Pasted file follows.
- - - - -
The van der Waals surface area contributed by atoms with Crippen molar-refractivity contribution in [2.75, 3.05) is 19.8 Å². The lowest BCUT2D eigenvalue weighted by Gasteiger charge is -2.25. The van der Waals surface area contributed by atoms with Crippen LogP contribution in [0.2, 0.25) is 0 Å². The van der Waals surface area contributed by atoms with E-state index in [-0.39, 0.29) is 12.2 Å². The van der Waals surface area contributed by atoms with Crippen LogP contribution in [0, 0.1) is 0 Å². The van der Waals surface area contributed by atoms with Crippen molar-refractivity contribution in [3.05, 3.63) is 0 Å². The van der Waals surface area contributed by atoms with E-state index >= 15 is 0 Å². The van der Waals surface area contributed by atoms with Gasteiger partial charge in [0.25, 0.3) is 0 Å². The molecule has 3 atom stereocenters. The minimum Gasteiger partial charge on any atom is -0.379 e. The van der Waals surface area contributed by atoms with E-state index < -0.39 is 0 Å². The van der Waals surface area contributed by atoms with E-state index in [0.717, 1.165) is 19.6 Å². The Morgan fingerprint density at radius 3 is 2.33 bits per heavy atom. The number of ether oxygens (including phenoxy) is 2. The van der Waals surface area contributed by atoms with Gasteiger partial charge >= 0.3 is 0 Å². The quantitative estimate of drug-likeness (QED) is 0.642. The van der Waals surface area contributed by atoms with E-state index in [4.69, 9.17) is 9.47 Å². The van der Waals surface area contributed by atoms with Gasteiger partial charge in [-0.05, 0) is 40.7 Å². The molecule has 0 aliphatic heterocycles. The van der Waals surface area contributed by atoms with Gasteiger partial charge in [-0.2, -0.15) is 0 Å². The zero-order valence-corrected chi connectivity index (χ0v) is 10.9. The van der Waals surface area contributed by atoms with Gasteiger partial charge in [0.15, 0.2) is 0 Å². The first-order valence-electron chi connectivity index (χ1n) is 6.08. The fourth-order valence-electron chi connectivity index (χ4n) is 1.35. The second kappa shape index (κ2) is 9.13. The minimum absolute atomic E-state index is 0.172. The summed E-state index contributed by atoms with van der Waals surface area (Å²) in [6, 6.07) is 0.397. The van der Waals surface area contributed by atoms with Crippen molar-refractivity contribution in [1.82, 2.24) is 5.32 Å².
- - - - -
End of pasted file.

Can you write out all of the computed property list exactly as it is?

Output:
The van der Waals surface area contributed by atoms with Crippen molar-refractivity contribution in [2.75, 3.05) is 19.8 Å². The lowest BCUT2D eigenvalue weighted by Gasteiger charge is -2.25. The van der Waals surface area contributed by atoms with Crippen LogP contribution in [0.2, 0.25) is 0 Å². The van der Waals surface area contributed by atoms with E-state index in [-0.39, 0.29) is 12.2 Å². The van der Waals surface area contributed by atoms with Crippen LogP contribution in [0, 0.1) is 0 Å². The van der Waals surface area contributed by atoms with Crippen molar-refractivity contribution in [3.05, 3.63) is 0 Å². The van der Waals surface area contributed by atoms with E-state index >= 15 is 0 Å². The van der Waals surface area contributed by atoms with Gasteiger partial charge in [0.25, 0.3) is 0 Å². The molecule has 3 atom stereocenters. The minimum Gasteiger partial charge on any atom is -0.379 e. The van der Waals surface area contributed by atoms with E-state index < -0.39 is 0 Å². The van der Waals surface area contributed by atoms with E-state index in [0.717, 1.165) is 19.6 Å². The Morgan fingerprint density at radius 3 is 2.33 bits per heavy atom. The number of ether oxygens (including phenoxy) is 2. The van der Waals surface area contributed by atoms with Gasteiger partial charge >= 0.3 is 0 Å². The quantitative estimate of drug-likeness (QED) is 0.642. The van der Waals surface area contributed by atoms with E-state index in [4.69, 9.17) is 9.47 Å². The van der Waals surface area contributed by atoms with Gasteiger partial charge in [-0.05, 0) is 40.7 Å². The molecule has 0 aliphatic heterocycles. The van der Waals surface area contributed by atoms with Gasteiger partial charge in [-0.2, -0.15) is 0 Å². The zero-order valence-corrected chi connectivity index (χ0v) is 10.9. The van der Waals surface area contributed by atoms with Gasteiger partial charge in [0.15, 0.2) is 0 Å². The first-order valence-electron chi connectivity index (χ1n) is 6.08. The fourth-order valence-electron chi connectivity index (χ4n) is 1.35. The second kappa shape index (κ2) is 9.13. The minimum absolute atomic E-state index is 0.172. The summed E-state index contributed by atoms with van der Waals surface area (Å²) in [6, 6.07) is 0.397. The van der Waals surface area contributed by atoms with Crippen molar-refractivity contribution in [1.82, 2.24) is 5.32 Å².